In my previous column, I argued that our universities need to prepare for radical changes (‘system disruptions’) over the next ten years. We have already seen system outages in many other sectors. They arise when new competitors enter the market, combining traditional services with new technologies. Their offer is therefore innovative and cheaper. Traditional providers often realize this too late. As a result, they can not adjust their strategies and internal processes in time and outcompete.
Reason enough to investigate who these future competitors at our universities are. Roughly speaking, there are three places where a lot is invested in innovative higher education and where new business models are being developed: The Asian universities, the Anglo-Saxon universities and the Online Program Managers are competitors that Dutch universities need to keep an eye on. .
Good universities are not evenly distributed around the world. Three-quarters of the current top 500 universities are located in Europe or America. But only a quarter of future students live there. In other words, three-quarters of future students will have to travel halfway around the world to get an education at a top 500 university.
In the current academic year, more than a quarter of first-year students in the Netherlands come from abroad. This means that international mobility has become an integral part of the business model for Dutch higher education. But is it durable?
It is doubtful if we look at developments in China and India in particular. We are working hard on new ones power centers for higher education. China has invested tens of billions in building elite universities since 1998. Two Chinese universities have topped the rankings since 2020, along with Ivy League universities, Oxford and Cambridge. More are coming. In the next ten years, they are likely to focus on students from Asia, Africa, Latin America and Eastern Europe. And they will do so with more prestigious education at a lower price than Dutch institutions can offer.
Universities in the US, UK and Australia receive less state aid than Dutch universities. This forces them to be more enterprising and innovative. As a result, in recent years they have been working at a high pace on innovations in higher education, which are extremely attractive to students.
A first type of innovation creates new niches. Kings College London is a good example. It co-founded TEDI-London with universities from the United States and Australia. To ensure that the focus on education remains, research is not conducted at TEDI-London. There are no lectures either; all education is interdisciplinary, project-driven and developed together with companies and the social partners. If successful, TEDIs in other countries will follow suit.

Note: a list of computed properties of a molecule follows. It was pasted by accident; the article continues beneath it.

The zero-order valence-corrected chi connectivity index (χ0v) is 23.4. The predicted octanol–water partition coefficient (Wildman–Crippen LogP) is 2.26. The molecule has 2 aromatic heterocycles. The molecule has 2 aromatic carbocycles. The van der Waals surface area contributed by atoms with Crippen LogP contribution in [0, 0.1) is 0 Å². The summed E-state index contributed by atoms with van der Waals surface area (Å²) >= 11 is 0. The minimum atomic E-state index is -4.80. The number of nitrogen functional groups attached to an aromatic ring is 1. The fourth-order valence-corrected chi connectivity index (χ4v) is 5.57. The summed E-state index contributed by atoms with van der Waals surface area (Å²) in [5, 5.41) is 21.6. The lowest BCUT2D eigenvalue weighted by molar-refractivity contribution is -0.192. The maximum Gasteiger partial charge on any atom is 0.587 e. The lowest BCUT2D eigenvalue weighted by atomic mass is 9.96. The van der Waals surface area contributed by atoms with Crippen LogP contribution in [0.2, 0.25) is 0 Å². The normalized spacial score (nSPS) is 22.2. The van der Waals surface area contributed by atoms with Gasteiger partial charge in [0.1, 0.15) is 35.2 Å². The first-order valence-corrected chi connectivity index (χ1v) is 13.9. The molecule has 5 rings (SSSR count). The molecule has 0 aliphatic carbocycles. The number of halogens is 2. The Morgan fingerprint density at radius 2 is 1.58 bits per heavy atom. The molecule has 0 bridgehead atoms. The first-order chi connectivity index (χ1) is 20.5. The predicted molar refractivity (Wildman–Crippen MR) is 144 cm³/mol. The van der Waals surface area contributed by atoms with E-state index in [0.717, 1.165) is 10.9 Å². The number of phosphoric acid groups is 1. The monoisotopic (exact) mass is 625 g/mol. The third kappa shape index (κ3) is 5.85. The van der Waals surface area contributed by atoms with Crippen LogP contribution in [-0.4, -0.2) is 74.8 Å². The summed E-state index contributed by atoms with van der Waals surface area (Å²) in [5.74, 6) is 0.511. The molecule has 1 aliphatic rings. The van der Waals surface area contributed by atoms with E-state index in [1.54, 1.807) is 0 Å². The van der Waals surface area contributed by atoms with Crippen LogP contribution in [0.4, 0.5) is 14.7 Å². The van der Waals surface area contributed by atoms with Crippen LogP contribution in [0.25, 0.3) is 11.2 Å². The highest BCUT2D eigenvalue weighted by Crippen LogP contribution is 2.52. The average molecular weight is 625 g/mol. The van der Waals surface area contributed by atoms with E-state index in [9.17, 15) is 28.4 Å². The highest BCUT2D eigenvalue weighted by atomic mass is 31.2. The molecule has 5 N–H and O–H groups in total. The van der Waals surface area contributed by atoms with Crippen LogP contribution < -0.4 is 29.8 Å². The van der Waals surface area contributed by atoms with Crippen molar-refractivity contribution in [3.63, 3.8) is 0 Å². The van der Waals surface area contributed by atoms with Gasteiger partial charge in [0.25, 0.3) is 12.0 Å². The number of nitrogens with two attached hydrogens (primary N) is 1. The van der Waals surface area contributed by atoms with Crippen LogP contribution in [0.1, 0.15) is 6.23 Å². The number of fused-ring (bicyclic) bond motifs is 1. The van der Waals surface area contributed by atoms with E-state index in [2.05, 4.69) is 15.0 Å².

The second type of innovation mainly results in economies of scale and availability. Many universities in the United States are working on this. The best known examples are Arizona State University and Georgia Tech. Digitization is being used to radically increase enrollment and radically reduce tuition fees. What these universities are not doing is ‘throwing everything online’. It is: to organize education around the needs of students and study with smart combinations of online and offline. Since 2012, it has led to more than 6 million additional students. In doing so, the universities also emphatically focus on mature students: lifelong learning.
Online Program Managers (OPMs) have emerged in recent years. Well-known OPMs are Coursera, 2U, Kaplan, Pearson Online and Udemy. OPMs have been offering individual online academic courses for several years, but also complete university programs. The implementation and certification is done by universities. The OPMs take care of the marketing and take care of the relationships with the students. They skim 40-65% of the registration fees. OPM’s revenue in 2019 was $ 5.7 billion. It is already higher than what Dutch universities received in budget from The Hague that year. Analysts expect their revenue to grow rapidly to $ 13.3 billion by 2025. OPMs are effectively reducing participating universities with suffocation contracts to “subcontractors”.
There is work to be done! Our future competitors are already making efficient use of digitization and are becoming increasingly attractive to large groups of students with innovative higher education. In addition, money for new investments does not seem to be a problem …
Our universities have repeatedly reinvented themselves over the last 450 years. It resulted in a system that we are rightly proud of. But competitors are currently rewriting the rules of international higher education. If our universities want to face these inevitable disruptions creatively, innovatively and confidently, they will have to reinvent themselves – again. This is not possible without the help of The Hague. Here, too, a well-thought-out vision for the future of Dutch universities must finally be developed.
How? More on that later!
About this column:
In a weekly column, alternately written by Eveline van Zeeland, Derek Jan Fikkers, Eugène Franken, JP Kroeger, Katleen Gabriels, Carina Weijma, Bernd Maier-Lepla, Willemijn Brouwer and Colinda de Beer, Innovation Origins are trying to figure out what the future will look like. These columnists, sometimes supplemented by guest bloggers, all work in their own way with solutions to the problems of our time. Here are all previous sections.